|Monthly Tech-Tip |
It only takes a few minutes to make these. But you would be amazed at how much information they can give you about a clay! These are SHAB test bars, an LDW test for water content and a DFAC test disk about to be put into a drier. The SHAB bars shrink during drying and firing, the length is measured at each stage. The LDW sample is weighed wet, dry and fired. The tin can prevents the inner portion of the DFAC disk from drying and this sets up stresses that cause it to crack. The nature of the cracking pattern and its magnitude are recorded as a Drying Factor. The numbers from all of these measurements are recorded in my account at Insight-live. It can present a complete physical properties report that calculates things like drying shrinkage, firing shrinkage, water content and LOI (from the measured values).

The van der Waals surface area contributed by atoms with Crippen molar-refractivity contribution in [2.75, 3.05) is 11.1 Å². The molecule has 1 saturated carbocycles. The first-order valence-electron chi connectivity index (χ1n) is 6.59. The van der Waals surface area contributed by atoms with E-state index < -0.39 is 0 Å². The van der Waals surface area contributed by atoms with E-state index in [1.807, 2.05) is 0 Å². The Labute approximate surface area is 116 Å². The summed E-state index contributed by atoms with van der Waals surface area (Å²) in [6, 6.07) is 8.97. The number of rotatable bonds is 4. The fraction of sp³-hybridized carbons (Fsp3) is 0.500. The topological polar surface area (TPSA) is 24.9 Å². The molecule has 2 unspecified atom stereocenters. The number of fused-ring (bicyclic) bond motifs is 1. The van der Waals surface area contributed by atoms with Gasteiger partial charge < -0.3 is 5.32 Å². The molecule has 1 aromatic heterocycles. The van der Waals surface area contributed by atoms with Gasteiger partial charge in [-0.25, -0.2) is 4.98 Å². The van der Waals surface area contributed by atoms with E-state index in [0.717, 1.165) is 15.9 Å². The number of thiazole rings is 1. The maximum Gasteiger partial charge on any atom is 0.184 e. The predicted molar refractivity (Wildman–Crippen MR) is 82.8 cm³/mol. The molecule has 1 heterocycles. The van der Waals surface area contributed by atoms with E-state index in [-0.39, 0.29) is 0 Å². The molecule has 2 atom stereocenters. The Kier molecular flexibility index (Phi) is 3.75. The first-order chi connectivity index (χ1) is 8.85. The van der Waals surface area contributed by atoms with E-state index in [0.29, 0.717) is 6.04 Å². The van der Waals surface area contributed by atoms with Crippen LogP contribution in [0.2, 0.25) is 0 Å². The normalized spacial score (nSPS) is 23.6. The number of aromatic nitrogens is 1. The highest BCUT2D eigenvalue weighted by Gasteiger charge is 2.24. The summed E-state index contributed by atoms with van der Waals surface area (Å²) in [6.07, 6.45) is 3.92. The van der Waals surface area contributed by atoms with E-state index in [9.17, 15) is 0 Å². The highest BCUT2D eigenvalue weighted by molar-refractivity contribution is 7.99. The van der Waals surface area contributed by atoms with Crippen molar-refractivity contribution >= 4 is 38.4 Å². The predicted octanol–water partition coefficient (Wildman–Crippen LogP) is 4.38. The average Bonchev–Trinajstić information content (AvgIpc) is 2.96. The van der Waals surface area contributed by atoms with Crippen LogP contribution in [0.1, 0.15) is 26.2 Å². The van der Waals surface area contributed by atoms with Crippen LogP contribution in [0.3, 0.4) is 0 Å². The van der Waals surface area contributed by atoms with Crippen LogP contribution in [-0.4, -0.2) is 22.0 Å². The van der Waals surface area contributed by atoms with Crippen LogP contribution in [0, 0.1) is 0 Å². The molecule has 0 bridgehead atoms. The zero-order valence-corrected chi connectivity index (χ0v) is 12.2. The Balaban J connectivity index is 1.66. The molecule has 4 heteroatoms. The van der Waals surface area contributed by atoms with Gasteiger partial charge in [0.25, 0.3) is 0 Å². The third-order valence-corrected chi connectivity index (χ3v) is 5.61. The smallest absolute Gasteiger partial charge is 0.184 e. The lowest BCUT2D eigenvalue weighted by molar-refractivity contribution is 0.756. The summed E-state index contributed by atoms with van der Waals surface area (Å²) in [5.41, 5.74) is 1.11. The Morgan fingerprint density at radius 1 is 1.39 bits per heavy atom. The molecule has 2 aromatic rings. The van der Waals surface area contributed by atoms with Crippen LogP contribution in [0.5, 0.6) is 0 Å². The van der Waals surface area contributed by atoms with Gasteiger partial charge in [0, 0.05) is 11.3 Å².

LDW LOI, density and water content test procedure for plastic clay bodies and porcelains
The DFAC Drying Factor test visually displays a plastic clay's response to very uneven drying. The test is extreme enough that almost all plastic clays will crack.
In ceramics, glazes and bodies have a chemistry, a mineralogy and a physical presence. All of these need to be understood to adjust and fix issues.
What is clay? How is it different than dirt? For ceramics, the answer lies on the microscopic level with the particle shape, size and how the surfaces interact with water.